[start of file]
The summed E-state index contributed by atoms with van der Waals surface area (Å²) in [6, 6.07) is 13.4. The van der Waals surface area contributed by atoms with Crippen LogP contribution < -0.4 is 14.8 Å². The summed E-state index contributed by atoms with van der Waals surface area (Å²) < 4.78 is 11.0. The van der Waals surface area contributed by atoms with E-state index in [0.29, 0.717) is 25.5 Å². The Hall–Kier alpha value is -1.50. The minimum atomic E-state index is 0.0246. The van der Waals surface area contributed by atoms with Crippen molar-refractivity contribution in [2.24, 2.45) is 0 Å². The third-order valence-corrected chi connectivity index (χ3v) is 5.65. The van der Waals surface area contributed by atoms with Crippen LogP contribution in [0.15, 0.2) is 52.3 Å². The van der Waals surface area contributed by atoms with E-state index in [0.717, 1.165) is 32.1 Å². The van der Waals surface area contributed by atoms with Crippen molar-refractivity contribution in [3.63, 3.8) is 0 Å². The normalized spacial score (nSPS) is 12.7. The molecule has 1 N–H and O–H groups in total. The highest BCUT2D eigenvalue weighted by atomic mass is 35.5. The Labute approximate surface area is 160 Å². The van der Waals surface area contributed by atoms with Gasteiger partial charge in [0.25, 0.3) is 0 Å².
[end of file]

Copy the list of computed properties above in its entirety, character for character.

The summed E-state index contributed by atoms with van der Waals surface area (Å²) in [6, 6.07) is 13.4. The van der Waals surface area contributed by atoms with Crippen LogP contribution < -0.4 is 14.8 Å². The summed E-state index contributed by atoms with van der Waals surface area (Å²) < 4.78 is 11.0. The van der Waals surface area contributed by atoms with E-state index in [0.29, 0.717) is 25.5 Å². The Hall–Kier alpha value is -1.50. The minimum atomic E-state index is 0.0246. The van der Waals surface area contributed by atoms with Crippen molar-refractivity contribution in [2.24, 2.45) is 0 Å². The third-order valence-corrected chi connectivity index (χ3v) is 5.65. The van der Waals surface area contributed by atoms with Crippen LogP contribution in [0.15, 0.2) is 52.3 Å². The van der Waals surface area contributed by atoms with E-state index in [0.717, 1.165) is 32.1 Å². The van der Waals surface area contributed by atoms with Crippen molar-refractivity contribution in [3.63, 3.8) is 0 Å². The normalized spacial score (nSPS) is 12.7. The molecule has 1 N–H and O–H groups in total. The highest BCUT2D eigenvalue weighted by atomic mass is 35.5. The Labute approximate surface area is 160 Å². The van der Waals surface area contributed by atoms with Gasteiger partial charge in [0.25, 0.3) is 0 Å².